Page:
Oropharyngeal candidiasis caused by non-albicans yeast in patients receiving external beam radiotherapy for head-and-neck cancer

Marta Caceres Dahiya, Spencer W. Redding, Rajiv S. Dahiya, Tony Y. Eng, William R. Kirkpatrick, Brent J. Coco, Lee C. Sadkowski, A. W. Fothergill, Annette Waite, Michael G. Rinaldi, Thomas F. Patterson, Charles Thomas

Research output: Contribution to journalArticle

47 Citations (Scopus)

Abstract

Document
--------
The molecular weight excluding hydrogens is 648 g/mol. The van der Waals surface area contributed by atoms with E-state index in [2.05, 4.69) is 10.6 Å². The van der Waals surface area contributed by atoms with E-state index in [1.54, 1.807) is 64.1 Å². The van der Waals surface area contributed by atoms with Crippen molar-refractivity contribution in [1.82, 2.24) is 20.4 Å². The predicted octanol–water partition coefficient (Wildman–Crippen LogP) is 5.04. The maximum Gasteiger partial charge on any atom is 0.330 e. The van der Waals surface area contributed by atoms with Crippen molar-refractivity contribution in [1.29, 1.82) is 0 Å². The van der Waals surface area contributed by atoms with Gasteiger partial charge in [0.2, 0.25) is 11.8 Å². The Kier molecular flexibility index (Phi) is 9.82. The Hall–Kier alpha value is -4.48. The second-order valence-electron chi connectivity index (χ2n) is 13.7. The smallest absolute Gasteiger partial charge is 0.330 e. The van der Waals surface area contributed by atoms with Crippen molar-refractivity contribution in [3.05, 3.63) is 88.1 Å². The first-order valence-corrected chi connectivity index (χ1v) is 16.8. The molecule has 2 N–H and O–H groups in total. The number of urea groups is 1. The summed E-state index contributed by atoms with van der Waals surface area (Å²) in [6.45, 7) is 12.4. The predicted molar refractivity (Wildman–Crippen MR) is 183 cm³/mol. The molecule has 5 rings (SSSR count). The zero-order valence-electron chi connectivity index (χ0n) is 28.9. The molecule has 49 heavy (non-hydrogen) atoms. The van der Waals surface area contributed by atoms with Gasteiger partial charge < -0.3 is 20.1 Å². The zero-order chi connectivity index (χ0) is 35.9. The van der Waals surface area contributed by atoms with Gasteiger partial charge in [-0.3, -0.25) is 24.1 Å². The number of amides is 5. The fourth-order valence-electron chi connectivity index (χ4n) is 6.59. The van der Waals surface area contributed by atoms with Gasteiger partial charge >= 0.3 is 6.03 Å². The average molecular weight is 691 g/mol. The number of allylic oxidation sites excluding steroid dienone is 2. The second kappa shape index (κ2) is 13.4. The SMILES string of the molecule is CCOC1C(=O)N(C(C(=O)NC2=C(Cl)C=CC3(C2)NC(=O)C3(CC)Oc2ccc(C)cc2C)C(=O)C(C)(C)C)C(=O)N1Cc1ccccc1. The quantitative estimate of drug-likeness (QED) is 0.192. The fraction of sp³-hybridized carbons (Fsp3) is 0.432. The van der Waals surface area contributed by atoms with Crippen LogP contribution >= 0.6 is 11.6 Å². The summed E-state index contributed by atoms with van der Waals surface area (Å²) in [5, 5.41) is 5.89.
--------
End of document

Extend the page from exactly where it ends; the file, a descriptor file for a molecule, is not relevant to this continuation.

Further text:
Purpose: To characterize non-albicans Candida oral infections in patients with head-and-neck cancer receiving external beam radiotherapy (EBRT) with or without concurrent chemotherapy. Methods and Materials: Thirty-seven patients with head-and-neck cancer received EBRT in 2.0-Gy daily fractions to a median dose of 60.4 Gy (range 38-82.8, mean 64.6). They were followed for oropharyngeal candidiasis (OPC) confirmed by positive examination, positive KOH smear, and/or positive swab or swish culture. Samples were identified and plated on chromogenic media to identify non-albicans yeasts. Colonies were plated on Sabouraud dextrose slants for microdilution antifungal susceptibility testing to fluconazole. DNA typing, including karyotyping, restriction fragment length polymorphism analysis, and Southern blot hybridization with the moderately repetitive Ca3 probe, was performed on selected isolates to confirm individual species. Results: Of the 37 patients, 10 (27%) developed OPC, and 26 (70.3%) displayed Candida carriage state. The median EBRT dose at time of positive culture was 22.5 Gy and at time of OPC was 28.6 Gy. Of the 6 patients receiving chemotherapy and EBRT, 4 (66%) developed OPC at median dose of 27.6 Gy. Three (8%) of 37 patients were infected with non-albicans Candida, and 3 (30%) of all 10 infections were caused by these organisms. Conclusion: Non-albicans Candida is emerging as a relatively common cause of OPC in head-and-neck cancer patients. Chromogenic media are helpful to screen these infections. Our data also suggest a greater likelihood of developing OPC in patients receiving concomitant chemotherapy and EBRT.